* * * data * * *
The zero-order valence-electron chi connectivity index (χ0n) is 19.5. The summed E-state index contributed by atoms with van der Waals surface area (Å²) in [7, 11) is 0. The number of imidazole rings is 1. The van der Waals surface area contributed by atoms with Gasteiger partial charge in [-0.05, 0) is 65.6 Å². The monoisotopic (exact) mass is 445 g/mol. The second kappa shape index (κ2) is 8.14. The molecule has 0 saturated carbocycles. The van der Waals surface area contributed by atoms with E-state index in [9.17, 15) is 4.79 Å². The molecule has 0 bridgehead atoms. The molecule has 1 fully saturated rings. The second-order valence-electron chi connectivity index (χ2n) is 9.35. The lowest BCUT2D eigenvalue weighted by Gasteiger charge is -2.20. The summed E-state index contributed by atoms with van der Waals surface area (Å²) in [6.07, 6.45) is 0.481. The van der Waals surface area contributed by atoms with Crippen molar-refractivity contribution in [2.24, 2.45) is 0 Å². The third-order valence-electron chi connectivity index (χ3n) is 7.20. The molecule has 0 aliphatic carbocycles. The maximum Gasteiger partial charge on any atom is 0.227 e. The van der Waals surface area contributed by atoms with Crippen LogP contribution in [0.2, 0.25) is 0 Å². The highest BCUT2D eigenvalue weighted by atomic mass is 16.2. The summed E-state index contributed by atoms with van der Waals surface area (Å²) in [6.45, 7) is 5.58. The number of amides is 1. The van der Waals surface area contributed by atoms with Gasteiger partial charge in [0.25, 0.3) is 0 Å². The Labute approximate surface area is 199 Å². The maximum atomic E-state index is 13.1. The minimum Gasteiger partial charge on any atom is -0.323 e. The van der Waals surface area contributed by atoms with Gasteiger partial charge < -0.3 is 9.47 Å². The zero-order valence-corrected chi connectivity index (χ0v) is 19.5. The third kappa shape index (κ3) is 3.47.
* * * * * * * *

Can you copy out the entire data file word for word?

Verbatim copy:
The zero-order valence-electron chi connectivity index (χ0n) is 19.5. The summed E-state index contributed by atoms with van der Waals surface area (Å²) in [7, 11) is 0. The number of imidazole rings is 1. The van der Waals surface area contributed by atoms with Gasteiger partial charge in [-0.05, 0) is 65.6 Å². The monoisotopic (exact) mass is 445 g/mol. The second kappa shape index (κ2) is 8.14. The molecule has 0 saturated carbocycles. The van der Waals surface area contributed by atoms with E-state index in [9.17, 15) is 4.79 Å². The molecule has 0 bridgehead atoms. The molecule has 1 fully saturated rings. The second-order valence-electron chi connectivity index (χ2n) is 9.35. The lowest BCUT2D eigenvalue weighted by Gasteiger charge is -2.20. The summed E-state index contributed by atoms with van der Waals surface area (Å²) in [6.07, 6.45) is 0.481. The van der Waals surface area contributed by atoms with Crippen molar-refractivity contribution in [2.24, 2.45) is 0 Å². The third-order valence-electron chi connectivity index (χ3n) is 7.20. The molecule has 0 aliphatic carbocycles. The maximum Gasteiger partial charge on any atom is 0.227 e. The van der Waals surface area contributed by atoms with Crippen LogP contribution in [0.2, 0.25) is 0 Å². The highest BCUT2D eigenvalue weighted by atomic mass is 16.2. The summed E-state index contributed by atoms with van der Waals surface area (Å²) in [6.45, 7) is 5.58. The number of amides is 1. The van der Waals surface area contributed by atoms with Gasteiger partial charge in [0.25, 0.3) is 0 Å². The Labute approximate surface area is 199 Å². The maximum atomic E-state index is 13.1. The minimum Gasteiger partial charge on any atom is -0.323 e. The van der Waals surface area contributed by atoms with Gasteiger partial charge < -0.3 is 9.47 Å². The zero-order valence-corrected chi connectivity index (χ0v) is 19.5. The third kappa shape index (κ3) is 3.47.